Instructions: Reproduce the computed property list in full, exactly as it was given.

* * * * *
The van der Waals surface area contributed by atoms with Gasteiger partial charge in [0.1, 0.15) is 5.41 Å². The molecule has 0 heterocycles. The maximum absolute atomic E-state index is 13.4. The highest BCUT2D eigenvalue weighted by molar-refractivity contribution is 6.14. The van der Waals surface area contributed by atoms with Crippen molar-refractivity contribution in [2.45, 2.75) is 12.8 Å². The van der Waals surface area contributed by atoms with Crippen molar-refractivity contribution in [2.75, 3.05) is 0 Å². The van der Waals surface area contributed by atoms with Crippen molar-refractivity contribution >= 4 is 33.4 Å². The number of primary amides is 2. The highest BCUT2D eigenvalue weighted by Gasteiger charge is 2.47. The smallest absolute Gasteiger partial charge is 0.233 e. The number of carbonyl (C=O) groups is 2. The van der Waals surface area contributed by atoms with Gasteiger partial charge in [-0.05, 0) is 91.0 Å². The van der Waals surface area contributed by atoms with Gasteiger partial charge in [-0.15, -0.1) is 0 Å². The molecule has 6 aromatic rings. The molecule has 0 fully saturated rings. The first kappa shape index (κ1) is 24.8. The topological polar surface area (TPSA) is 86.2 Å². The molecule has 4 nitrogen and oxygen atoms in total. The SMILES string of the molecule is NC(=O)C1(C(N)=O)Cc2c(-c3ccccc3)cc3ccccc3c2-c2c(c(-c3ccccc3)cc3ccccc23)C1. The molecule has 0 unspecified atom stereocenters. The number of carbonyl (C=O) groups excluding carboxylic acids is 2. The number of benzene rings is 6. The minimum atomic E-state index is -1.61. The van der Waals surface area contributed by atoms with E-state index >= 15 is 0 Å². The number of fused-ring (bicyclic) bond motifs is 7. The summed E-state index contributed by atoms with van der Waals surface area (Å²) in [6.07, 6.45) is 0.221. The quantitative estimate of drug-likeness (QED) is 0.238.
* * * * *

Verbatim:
The van der Waals surface area contributed by atoms with Gasteiger partial charge in [0.1, 0.15) is 5.41 Å². The molecule has 0 heterocycles. The maximum absolute atomic E-state index is 13.4. The highest BCUT2D eigenvalue weighted by molar-refractivity contribution is 6.14. The van der Waals surface area contributed by atoms with Crippen molar-refractivity contribution in [2.45, 2.75) is 12.8 Å². The van der Waals surface area contributed by atoms with Crippen molar-refractivity contribution in [2.75, 3.05) is 0 Å². The van der Waals surface area contributed by atoms with Crippen molar-refractivity contribution >= 4 is 33.4 Å². The number of primary amides is 2. The highest BCUT2D eigenvalue weighted by Gasteiger charge is 2.47. The smallest absolute Gasteiger partial charge is 0.233 e. The number of carbonyl (C=O) groups is 2. The van der Waals surface area contributed by atoms with Gasteiger partial charge in [-0.05, 0) is 91.0 Å². The van der Waals surface area contributed by atoms with Gasteiger partial charge in [-0.15, -0.1) is 0 Å². The molecule has 6 aromatic rings. The molecule has 0 fully saturated rings. The first kappa shape index (κ1) is 24.8. The topological polar surface area (TPSA) is 86.2 Å². The molecule has 4 nitrogen and oxygen atoms in total. The SMILES string of the molecule is NC(=O)C1(C(N)=O)Cc2c(-c3ccccc3)cc3ccccc3c2-c2c(c(-c3ccccc3)cc3ccccc23)C1. The molecule has 0 unspecified atom stereocenters. The number of carbonyl (C=O) groups excluding carboxylic acids is 2. The number of benzene rings is 6. The minimum atomic E-state index is -1.61. The van der Waals surface area contributed by atoms with E-state index >= 15 is 0 Å². The number of fused-ring (bicyclic) bond motifs is 7. The summed E-state index contributed by atoms with van der Waals surface area (Å²) in [6.07, 6.45) is 0.221. The quantitative estimate of drug-likeness (QED) is 0.238.